We always chuckle to ourselves when La Mer launches a new moisturizer. It's not that launching a new moisturizer is funny or unnecessary; it's just that in the case of La Mer, if the original product (which is a moisturizer) was supposed to be so miraculous and revolutionary for everyone, why do they need another one? Plus, this isn't all that different from the original, other than having a "softer," less thick texture, and, also like the original, it contains problematic ingredients for skin, which is why this is rated poorly.
Like the original Creme de La Mer, this moisturizer for dry skin contains several problematic ingredients, among them lime, eucalyptus oil, and fragrance ingredients, all known to be irritating (see More Info for details). Those ingredients are part of the "legendary" La Mer "miracle broth," but one has to wonder: If this broth is so miraculous, why doesn't Lauder (Estee Lauder owns La Mer) use it in their numerous other moisturizers, such as their namesake brand's Re-Nutriv line, whose products cost about as much as those from La Mer.
Because this is a Lauder-produced moisturizer, it's also chockfull of beneficial ingredients (although the original wasn't), including numerous antioxidants, skin-repairing substances, and cell-communicating ingredients. All of those are the cornerstone of a well-formulated moisturizer, but you shouldn't tolerate irritants to gain those benefits.
Last, even if this moisturizer didn't contain problematic ingredients, its jar packaging is a problem. See More Info to learn why moisturizers packaged in jars are a bad idea at any price—and check out our list of Best Moisturizers Without Sunscreen for less expensive, irritant-free options.
Irritation, whether you see it on the surface of your skin or not, causes inflammation, and as a result impairs healing, damages collagen, and depletes the vital substances your skin needs to stay young. For these reasons, it is best to eliminate, or minimize as much as possible, your exposure to known skin irritants, especially when there are brilliant formulas available that do not include these types of problematic ingredients (Sources: Inflammation Research, December 2008, pages 558–563; Skin Pharmacology and Physiology, June 2008, pages 124–135, and November-December 2000, pages 358–371; Journal of Investigative Dermatology, April 2008, pages 15–19; Journal of Cosmetic Dermatology, March 2008, pages 78–82; Mechanisms of Ageing and Development, January 2007, pages 92–105; and British Journal of Dermatology, December 2005, pages S13–S22).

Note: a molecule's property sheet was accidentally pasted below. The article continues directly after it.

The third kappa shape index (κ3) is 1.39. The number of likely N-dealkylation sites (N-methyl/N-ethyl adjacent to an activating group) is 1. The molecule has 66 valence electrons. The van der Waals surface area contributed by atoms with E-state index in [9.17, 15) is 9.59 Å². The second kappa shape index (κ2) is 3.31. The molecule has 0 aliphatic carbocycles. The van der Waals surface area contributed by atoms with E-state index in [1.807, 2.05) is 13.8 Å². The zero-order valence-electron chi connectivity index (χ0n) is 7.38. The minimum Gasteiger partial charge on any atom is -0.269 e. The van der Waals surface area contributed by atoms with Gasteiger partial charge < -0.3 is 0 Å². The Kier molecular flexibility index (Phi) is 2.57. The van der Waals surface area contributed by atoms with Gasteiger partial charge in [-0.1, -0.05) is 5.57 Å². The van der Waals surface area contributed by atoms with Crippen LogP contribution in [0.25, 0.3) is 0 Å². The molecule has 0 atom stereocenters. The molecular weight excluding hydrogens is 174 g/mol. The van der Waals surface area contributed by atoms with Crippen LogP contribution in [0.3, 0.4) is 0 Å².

The fact that it's packaged in a jar means the beneficial ingredients won't remain stable once it is opened. All plant extracts, vitamins, antioxidants, and other state-of-the-art ingredients break down in the presence of air, so once a jar is opened and lets the air in, these important ingredients begin to deteriorate. Jars also are unsanitary because you're dipping your fingers into them with each use, adding bacteria, which further deteriorate the beneficial ingredients (Sources: Free Radical Biology and Medicine, September 2007, pages 818–829; Ageing Research Reviews, December 2007, pages 271–288; Dermatologic Therapy, September-October 2007, pages 314–321; International Journal of Pharmaceutics, June 12, 2005, pages 197–203; Pharmaceutical Development and Technology, January 2002, pages 1–32; International Society for Horticultural Science, www.actahort.org/members/showpdf?booknrarnr=778_5; and Beautypackaging.com, and www.beautypackaging.com/articles/2007/03/airless-packaging.php).
Luxuriously light formula penetrates deeply to replenish moisture and improve strength and radiance.